In order to evaluate genetic diversity changes that occurred in the course of selection, randomly selected 60 plants from each cycle of the two synthetics were genotyped using SNP markers. Number of effective alleles and observed heterozygosity decreased with selection cycles, while expected heterozygosity increased at C1 and decreased at C2 in HGA (Table 4). On the other hand, in HGB the observed heterozygosity, number of effective alleles and expected heterozygosity slightly increased at C1 but decreased at C2 (Table 5). The percentage of polymorphic loci was slightly higher in selection cycles of HGA than those of HGB. The fixation index varied from 0.01 to 0.13 in HGA and 0.081 to 0.083 in HGB selection cycles.

Table 4 Genetic variability based on SNP markers computed for HGA and its selection cycles.
Table 5 Genetic variability based on SNP markers computed for HGB and its selection cycles.

Carotenoid concentrations of early generation lines derived from HGA and HGB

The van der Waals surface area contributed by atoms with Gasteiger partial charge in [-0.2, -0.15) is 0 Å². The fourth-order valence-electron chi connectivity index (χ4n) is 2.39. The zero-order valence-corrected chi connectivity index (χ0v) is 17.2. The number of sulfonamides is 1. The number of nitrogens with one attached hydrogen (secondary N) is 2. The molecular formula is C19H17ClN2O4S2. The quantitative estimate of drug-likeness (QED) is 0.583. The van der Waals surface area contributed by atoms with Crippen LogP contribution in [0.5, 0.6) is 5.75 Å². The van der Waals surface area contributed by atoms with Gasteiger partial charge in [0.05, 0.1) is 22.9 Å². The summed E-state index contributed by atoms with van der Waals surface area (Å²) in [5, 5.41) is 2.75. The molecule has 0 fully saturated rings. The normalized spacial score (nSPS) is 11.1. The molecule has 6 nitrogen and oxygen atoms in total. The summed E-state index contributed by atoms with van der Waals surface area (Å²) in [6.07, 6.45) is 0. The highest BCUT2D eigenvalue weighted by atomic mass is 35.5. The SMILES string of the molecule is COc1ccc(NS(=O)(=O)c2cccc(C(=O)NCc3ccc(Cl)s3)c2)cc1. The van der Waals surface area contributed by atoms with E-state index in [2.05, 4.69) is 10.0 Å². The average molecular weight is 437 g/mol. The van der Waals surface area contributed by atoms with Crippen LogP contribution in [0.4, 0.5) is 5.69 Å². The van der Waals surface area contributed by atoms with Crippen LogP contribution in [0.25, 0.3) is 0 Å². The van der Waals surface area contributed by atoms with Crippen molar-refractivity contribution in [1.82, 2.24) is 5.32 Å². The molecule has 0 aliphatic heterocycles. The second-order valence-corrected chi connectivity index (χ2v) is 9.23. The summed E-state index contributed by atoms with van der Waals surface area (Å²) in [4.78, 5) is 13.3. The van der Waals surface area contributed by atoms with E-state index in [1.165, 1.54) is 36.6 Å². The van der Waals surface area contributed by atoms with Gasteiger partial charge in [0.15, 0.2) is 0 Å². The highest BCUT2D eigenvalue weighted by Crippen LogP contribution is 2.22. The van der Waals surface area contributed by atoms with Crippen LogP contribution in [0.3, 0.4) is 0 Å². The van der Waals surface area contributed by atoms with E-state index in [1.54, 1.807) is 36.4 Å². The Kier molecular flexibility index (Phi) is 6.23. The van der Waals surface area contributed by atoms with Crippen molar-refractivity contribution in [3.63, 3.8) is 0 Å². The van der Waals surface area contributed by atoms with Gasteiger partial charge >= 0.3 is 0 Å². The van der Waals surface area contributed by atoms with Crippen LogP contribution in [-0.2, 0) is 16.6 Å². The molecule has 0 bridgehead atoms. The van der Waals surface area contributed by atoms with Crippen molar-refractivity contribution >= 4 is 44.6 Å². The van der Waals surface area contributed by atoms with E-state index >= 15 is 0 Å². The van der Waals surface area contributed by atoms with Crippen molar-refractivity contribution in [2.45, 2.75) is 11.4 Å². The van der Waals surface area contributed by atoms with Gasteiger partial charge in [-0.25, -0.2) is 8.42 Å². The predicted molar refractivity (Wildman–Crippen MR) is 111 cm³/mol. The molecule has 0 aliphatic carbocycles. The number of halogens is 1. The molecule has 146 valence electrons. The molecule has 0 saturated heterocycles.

The result of analyses showed the presence of considerable variability among the inbred lines for important carotenoids considered in this study (Figs. 3 and 4). The genetic variability among the S4 lines derived form HGA was broader for Zeaxanthin and B-carotene. In HGB the genetic differences among inbred lines was higher for lutein and zeaxanthin (Figs. 3 and 4). The differences among S4 lines was small for α-carotene content in the two synthetics. Inbred lines derived from the two synthetics (HGA and HGB) displayed considerable variability in provitamin A content. Thirty-one S4 lines in HGA and 13 S4 lines in HGB had provitamin A contents exceeding 10 µg/g. Fourteen inbred lines in HGA and 4 in HGB had provitamin A contents of more than 15 µg/g, which is above the target level set under HarvestPlus Global Challenge Program (Figs. 3 and 4).

Figure 3
figure3

Distribution of the different carotenoids across the S4 inbred lines derived from HGA.

Figure 4
figure4

Distribution of the different carotenoids across the S4 inbred lines derived from HGB.

Discussion